The Churchill Factor: How One Man Made History.
by Boris Johnson.
New York: Riverhead Books, 2014.
Hardcover, 400 pages, $28.

Reviewed by John P. Rossi

Is there a need for yet another book on Winston Churchill? My university library with a modest number of volumes has 298 books dealing with Churchill in one capacity or another. Haven’t we exhausted the topic?

Apparently not. Boris Johnson, the highly unconventional mayor of London, thinks a new study is called for. And what he delivers in The Churchill Factor is a brilliant and exceptionally readable reassessment of this most important figure of the twentieth century.

The Churchill Factor is certainly different. It is not in any sense a traditional biography, taking the reader from Churchill’s birth in 1874 to his death some ninety years later. Instead it is an original and highly entertaining appraisal of a man whose active career spanned sixty years and included important roles in England’s last imperial conflicts—including the re-conquest of the Sudan and the Boer War—as well as the two World Wars and the Cold War. He knew or met every important political figure of his time: from Gladstone, Lord Kitchener, Woodrow Wilson, FDR, Stalin, Charles de Gaulle, and Dwight Eisenhower to John Kennedy. It was a career without parallel. Born in the middle years of Queen Victoria’s reign, he died just as the Beatles’ conquest of the world was beginning.

Johnson argues that it is time for a new assessment of Churchill because he is in danger of being taken for granted today as one those mythic figures the younger generation cannot fully grasp. At a time when there is a revival of the old economic interpretation of history, Johnson also notes that Churchill’s career is “a resounding rebuttal to all Marxist historians who think history is the story of vast and impersonal forces.”

What Johnson does is to break down and analyze those aspects of Churchill’s career that made him unique: his mastery of the English language (Churchill’s vocabulary Johnson estimates at 65,000 words), his phenomenal energy, prodigious memory, and the ruthlessly focused journalism that enabled him to make a living. As Churchill himself once noted, he lived from mouth to hand instead of hand to mouth. Johnson argues that Churchill worked to harness the demons that drove him, especially the need to live up to the memory of his father, Lord Randolph Churchill, who regarded young Winston as a feckless failure. Johnson also believes that Churchill was one of those creative depressive personalities that had to be constantly in action. Thus his collection of hobbies: painting, bricklaying, landscaping the grounds of his beloved Chartwell, keeping a menagerie of animals including goats, swans and exotic goldfish, as well as his constant literary output—all were ways to keep his “black dog” at bay.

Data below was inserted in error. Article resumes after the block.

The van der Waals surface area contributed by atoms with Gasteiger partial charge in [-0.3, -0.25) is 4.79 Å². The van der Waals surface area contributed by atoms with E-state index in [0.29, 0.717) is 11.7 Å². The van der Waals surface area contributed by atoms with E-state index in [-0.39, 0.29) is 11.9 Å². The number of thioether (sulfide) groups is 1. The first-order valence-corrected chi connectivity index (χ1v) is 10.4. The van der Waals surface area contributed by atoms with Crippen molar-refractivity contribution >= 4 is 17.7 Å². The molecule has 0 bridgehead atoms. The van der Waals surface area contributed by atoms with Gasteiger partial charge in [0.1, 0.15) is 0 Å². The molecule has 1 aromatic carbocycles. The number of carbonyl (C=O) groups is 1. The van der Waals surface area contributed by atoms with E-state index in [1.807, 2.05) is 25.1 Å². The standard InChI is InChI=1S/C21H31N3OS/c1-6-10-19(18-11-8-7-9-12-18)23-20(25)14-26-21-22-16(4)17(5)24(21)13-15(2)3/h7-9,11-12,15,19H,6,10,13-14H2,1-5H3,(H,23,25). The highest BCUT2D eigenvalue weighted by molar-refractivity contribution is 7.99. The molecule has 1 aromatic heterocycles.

In one of the book’s best sections, Johnson argues for Churchill’s indispensability during those dark days of the summer of 1940 when France was defeated and Britain stood alone. Churchill was resolute in defying Nazism because he saw it as his mission to lead the resistance to “that man,” as he often derisively referred to Hitler. He had, after all, recognized the evil significance of Hitler as early as 1932. Churchill told one of Hitler’s admirers, the flunkey Putzi Hanfstaengl, that anti-Semitism might be a good starter but a bad ender. In a passage that says much about Churchill’s sense of decency, Johnson notes that Churchill further stated, “what is the sense of being against a man because of his birth?”